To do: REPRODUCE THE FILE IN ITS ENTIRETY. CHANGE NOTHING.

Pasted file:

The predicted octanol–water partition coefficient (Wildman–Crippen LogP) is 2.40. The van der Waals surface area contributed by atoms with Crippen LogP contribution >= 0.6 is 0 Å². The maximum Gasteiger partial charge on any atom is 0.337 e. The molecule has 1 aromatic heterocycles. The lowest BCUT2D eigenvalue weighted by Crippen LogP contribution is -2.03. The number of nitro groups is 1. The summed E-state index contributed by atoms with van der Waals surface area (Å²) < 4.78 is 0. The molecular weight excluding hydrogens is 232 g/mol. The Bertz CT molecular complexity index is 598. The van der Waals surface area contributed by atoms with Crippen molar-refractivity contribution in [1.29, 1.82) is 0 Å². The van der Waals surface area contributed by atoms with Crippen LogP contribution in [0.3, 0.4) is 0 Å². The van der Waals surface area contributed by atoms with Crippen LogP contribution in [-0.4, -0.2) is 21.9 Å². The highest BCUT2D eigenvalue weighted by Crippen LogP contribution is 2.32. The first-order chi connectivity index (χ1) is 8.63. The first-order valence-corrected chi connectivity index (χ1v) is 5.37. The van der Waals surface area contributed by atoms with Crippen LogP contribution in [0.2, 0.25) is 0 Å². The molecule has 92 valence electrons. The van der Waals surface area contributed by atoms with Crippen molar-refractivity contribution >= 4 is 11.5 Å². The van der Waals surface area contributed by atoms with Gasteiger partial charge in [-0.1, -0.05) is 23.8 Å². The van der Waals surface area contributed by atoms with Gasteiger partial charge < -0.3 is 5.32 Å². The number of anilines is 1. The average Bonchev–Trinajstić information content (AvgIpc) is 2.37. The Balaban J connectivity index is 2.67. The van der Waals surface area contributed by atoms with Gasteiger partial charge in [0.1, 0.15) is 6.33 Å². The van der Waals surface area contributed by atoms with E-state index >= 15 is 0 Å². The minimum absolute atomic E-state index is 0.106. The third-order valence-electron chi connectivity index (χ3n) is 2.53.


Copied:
The predicted octanol–water partition coefficient (Wildman–Crippen LogP) is 2.40. The van der Waals surface area contributed by atoms with Crippen LogP contribution >= 0.6 is 0 Å². The maximum Gasteiger partial charge on any atom is 0.337 e. The molecule has 1 aromatic heterocycles. The lowest BCUT2D eigenvalue weighted by Crippen LogP contribution is -2.03. The number of nitro groups is 1. The summed E-state index contributed by atoms with van der Waals surface area (Å²) < 4.78 is 0. The molecular weight excluding hydrogens is 232 g/mol. The Bertz CT molecular complexity index is 598. The van der Waals surface area contributed by atoms with Crippen molar-refractivity contribution in [1.29, 1.82) is 0 Å². The van der Waals surface area contributed by atoms with Crippen LogP contribution in [0.3, 0.4) is 0 Å². The van der Waals surface area contributed by atoms with Crippen LogP contribution in [-0.4, -0.2) is 21.9 Å². The highest BCUT2D eigenvalue weighted by Crippen LogP contribution is 2.32. The first-order chi connectivity index (χ1) is 8.63. The first-order valence-corrected chi connectivity index (χ1v) is 5.37. The van der Waals surface area contributed by atoms with Crippen LogP contribution in [0.2, 0.25) is 0 Å². The molecule has 92 valence electrons. The van der Waals surface area contributed by atoms with Crippen molar-refractivity contribution >= 4 is 11.5 Å². The van der Waals surface area contributed by atoms with Gasteiger partial charge in [-0.1, -0.05) is 23.8 Å². The van der Waals surface area contributed by atoms with Gasteiger partial charge < -0.3 is 5.32 Å². The number of anilines is 1. The average Bonchev–Trinajstić information content (AvgIpc) is 2.37. The Balaban J connectivity index is 2.67. The van der Waals surface area contributed by atoms with Gasteiger partial charge in [0.1, 0.15) is 6.33 Å². The van der Waals surface area contributed by atoms with E-state index >= 15 is 0 Å². The minimum absolute atomic E-state index is 0.106. The third-order valence-electron chi connectivity index (χ3n) is 2.53.